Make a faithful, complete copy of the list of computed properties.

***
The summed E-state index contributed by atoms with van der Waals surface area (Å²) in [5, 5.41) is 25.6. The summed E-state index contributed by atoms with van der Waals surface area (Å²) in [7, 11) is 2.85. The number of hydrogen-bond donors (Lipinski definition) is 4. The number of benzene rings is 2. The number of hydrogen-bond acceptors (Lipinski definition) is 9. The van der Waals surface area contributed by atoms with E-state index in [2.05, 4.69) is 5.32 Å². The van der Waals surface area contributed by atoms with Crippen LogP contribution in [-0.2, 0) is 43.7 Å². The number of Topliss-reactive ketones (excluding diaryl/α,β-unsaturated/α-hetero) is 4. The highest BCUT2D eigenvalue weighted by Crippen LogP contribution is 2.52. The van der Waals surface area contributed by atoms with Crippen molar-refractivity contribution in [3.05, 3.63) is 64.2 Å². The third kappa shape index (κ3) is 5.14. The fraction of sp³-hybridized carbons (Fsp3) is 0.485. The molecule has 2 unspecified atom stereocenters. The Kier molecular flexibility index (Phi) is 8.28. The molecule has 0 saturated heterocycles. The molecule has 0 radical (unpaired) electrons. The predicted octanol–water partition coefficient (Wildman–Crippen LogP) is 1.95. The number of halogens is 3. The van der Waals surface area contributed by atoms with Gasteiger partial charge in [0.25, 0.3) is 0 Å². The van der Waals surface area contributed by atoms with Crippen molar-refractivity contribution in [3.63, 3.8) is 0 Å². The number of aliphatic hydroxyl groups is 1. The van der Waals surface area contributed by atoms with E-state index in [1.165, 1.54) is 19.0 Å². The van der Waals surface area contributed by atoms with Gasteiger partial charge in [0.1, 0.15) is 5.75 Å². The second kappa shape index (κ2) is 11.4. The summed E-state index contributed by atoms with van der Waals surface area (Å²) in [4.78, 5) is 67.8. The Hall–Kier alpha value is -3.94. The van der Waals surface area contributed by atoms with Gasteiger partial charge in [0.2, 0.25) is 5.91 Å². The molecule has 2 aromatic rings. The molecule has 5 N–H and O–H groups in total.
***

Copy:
The summed E-state index contributed by atoms with van der Waals surface area (Å²) in [5, 5.41) is 25.6. The summed E-state index contributed by atoms with van der Waals surface area (Å²) in [7, 11) is 2.85. The number of hydrogen-bond donors (Lipinski definition) is 4. The number of benzene rings is 2. The number of hydrogen-bond acceptors (Lipinski definition) is 9. The van der Waals surface area contributed by atoms with E-state index in [2.05, 4.69) is 5.32 Å². The van der Waals surface area contributed by atoms with Crippen LogP contribution in [-0.2, 0) is 43.7 Å². The number of Topliss-reactive ketones (excluding diaryl/α,β-unsaturated/α-hetero) is 4. The highest BCUT2D eigenvalue weighted by Crippen LogP contribution is 2.52. The van der Waals surface area contributed by atoms with Crippen molar-refractivity contribution in [3.05, 3.63) is 64.2 Å². The third kappa shape index (κ3) is 5.14. The fraction of sp³-hybridized carbons (Fsp3) is 0.485. The molecule has 2 unspecified atom stereocenters. The Kier molecular flexibility index (Phi) is 8.28. The molecule has 0 saturated heterocycles. The molecule has 0 radical (unpaired) electrons. The predicted octanol–water partition coefficient (Wildman–Crippen LogP) is 1.95. The number of halogens is 3. The van der Waals surface area contributed by atoms with Gasteiger partial charge in [0.25, 0.3) is 0 Å². The van der Waals surface area contributed by atoms with Crippen molar-refractivity contribution in [3.63, 3.8) is 0 Å². The number of aliphatic hydroxyl groups is 1. The van der Waals surface area contributed by atoms with E-state index in [1.165, 1.54) is 19.0 Å². The van der Waals surface area contributed by atoms with Gasteiger partial charge in [0.1, 0.15) is 5.75 Å². The second kappa shape index (κ2) is 11.4. The summed E-state index contributed by atoms with van der Waals surface area (Å²) in [4.78, 5) is 67.8. The Hall–Kier alpha value is -3.94. The van der Waals surface area contributed by atoms with Gasteiger partial charge in [0.2, 0.25) is 5.91 Å². The molecule has 2 aromatic rings. The molecule has 5 N–H and O–H groups in total.